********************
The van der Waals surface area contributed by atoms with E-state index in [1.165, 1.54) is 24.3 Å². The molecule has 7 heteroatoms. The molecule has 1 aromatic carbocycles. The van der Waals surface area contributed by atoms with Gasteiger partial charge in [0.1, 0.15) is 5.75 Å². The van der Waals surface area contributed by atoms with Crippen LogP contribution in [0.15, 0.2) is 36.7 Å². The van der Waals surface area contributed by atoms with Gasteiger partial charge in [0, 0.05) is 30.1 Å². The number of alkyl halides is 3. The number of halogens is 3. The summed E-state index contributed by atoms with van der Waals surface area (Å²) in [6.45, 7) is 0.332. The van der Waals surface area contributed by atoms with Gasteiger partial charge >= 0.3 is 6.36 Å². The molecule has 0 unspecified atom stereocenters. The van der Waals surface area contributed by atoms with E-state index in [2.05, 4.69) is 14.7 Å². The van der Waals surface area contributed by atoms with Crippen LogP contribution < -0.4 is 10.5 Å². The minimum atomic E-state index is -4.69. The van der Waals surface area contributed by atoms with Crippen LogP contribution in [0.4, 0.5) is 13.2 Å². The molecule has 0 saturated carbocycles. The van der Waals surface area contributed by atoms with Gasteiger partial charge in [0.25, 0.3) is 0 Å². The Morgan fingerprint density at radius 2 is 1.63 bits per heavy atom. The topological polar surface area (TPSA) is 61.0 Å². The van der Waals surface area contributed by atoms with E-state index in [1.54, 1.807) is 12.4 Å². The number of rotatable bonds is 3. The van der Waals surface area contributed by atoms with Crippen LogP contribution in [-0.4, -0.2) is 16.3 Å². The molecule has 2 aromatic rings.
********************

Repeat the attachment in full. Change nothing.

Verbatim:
The van der Waals surface area contributed by atoms with E-state index in [1.165, 1.54) is 24.3 Å². The molecule has 7 heteroatoms. The molecule has 1 aromatic carbocycles. The van der Waals surface area contributed by atoms with Gasteiger partial charge in [0.1, 0.15) is 5.75 Å². The van der Waals surface area contributed by atoms with Crippen LogP contribution in [0.15, 0.2) is 36.7 Å². The van der Waals surface area contributed by atoms with Gasteiger partial charge in [0, 0.05) is 30.1 Å². The number of alkyl halides is 3. The number of halogens is 3. The summed E-state index contributed by atoms with van der Waals surface area (Å²) in [6.45, 7) is 0.332. The van der Waals surface area contributed by atoms with Gasteiger partial charge >= 0.3 is 6.36 Å². The molecule has 0 unspecified atom stereocenters. The van der Waals surface area contributed by atoms with E-state index in [2.05, 4.69) is 14.7 Å². The van der Waals surface area contributed by atoms with Crippen LogP contribution < -0.4 is 10.5 Å². The minimum atomic E-state index is -4.69. The van der Waals surface area contributed by atoms with Crippen LogP contribution in [0.4, 0.5) is 13.2 Å². The molecule has 0 saturated carbocycles. The van der Waals surface area contributed by atoms with Gasteiger partial charge in [0.25, 0.3) is 0 Å². The Morgan fingerprint density at radius 2 is 1.63 bits per heavy atom. The topological polar surface area (TPSA) is 61.0 Å². The van der Waals surface area contributed by atoms with E-state index in [1.54, 1.807) is 12.4 Å². The number of rotatable bonds is 3. The van der Waals surface area contributed by atoms with Crippen LogP contribution in [-0.4, -0.2) is 16.3 Å². The molecule has 2 aromatic rings.